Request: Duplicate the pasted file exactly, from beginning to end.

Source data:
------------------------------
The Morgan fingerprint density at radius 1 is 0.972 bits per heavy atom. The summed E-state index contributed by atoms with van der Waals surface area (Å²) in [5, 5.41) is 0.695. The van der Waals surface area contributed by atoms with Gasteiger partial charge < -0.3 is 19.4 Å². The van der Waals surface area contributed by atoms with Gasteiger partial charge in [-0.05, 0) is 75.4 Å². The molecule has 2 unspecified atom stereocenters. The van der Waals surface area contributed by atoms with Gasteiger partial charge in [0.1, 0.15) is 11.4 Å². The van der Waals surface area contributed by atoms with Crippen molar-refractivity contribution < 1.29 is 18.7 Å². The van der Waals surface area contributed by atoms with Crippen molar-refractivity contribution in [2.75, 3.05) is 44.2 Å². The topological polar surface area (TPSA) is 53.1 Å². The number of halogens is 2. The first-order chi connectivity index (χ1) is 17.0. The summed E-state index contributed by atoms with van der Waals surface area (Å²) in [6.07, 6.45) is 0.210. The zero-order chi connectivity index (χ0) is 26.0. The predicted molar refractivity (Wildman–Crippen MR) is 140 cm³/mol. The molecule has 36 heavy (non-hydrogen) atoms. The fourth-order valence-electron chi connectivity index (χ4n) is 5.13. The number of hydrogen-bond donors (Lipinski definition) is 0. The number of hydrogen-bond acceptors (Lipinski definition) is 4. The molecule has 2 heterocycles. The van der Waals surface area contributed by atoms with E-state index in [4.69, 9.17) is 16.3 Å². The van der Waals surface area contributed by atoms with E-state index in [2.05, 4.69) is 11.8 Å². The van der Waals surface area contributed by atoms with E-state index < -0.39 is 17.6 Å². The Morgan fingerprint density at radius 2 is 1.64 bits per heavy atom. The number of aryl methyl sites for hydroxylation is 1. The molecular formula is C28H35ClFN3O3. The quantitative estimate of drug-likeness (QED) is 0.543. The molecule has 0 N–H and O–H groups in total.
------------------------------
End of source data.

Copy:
The Morgan fingerprint density at radius 1 is 0.972 bits per heavy atom. The summed E-state index contributed by atoms with van der Waals surface area (Å²) in [5, 5.41) is 0.695. The van der Waals surface area contributed by atoms with Gasteiger partial charge < -0.3 is 19.4 Å². The van der Waals surface area contributed by atoms with Gasteiger partial charge in [-0.05, 0) is 75.4 Å². The molecule has 2 unspecified atom stereocenters. The van der Waals surface area contributed by atoms with Gasteiger partial charge in [0.1, 0.15) is 11.4 Å². The van der Waals surface area contributed by atoms with Crippen molar-refractivity contribution < 1.29 is 18.7 Å². The van der Waals surface area contributed by atoms with Crippen molar-refractivity contribution in [2.75, 3.05) is 44.2 Å². The topological polar surface area (TPSA) is 53.1 Å². The number of halogens is 2. The first-order chi connectivity index (χ1) is 17.0. The summed E-state index contributed by atoms with van der Waals surface area (Å²) in [6.07, 6.45) is 0.210. The zero-order chi connectivity index (χ0) is 26.0. The predicted molar refractivity (Wildman–Crippen MR) is 140 cm³/mol. The molecule has 36 heavy (non-hydrogen) atoms. The fourth-order valence-electron chi connectivity index (χ4n) is 5.13. The number of hydrogen-bond donors (Lipinski definition) is 0. The number of hydrogen-bond acceptors (Lipinski definition) is 4. The molecule has 2 heterocycles. The van der Waals surface area contributed by atoms with E-state index in [4.69, 9.17) is 16.3 Å². The van der Waals surface area contributed by atoms with E-state index in [2.05, 4.69) is 11.8 Å². The van der Waals surface area contributed by atoms with E-state index < -0.39 is 17.6 Å². The Morgan fingerprint density at radius 2 is 1.64 bits per heavy atom. The number of aryl methyl sites for hydroxylation is 1. The molecular formula is C28H35ClFN3O3. The quantitative estimate of drug-likeness (QED) is 0.543. The molecule has 0 N–H and O–H groups in total.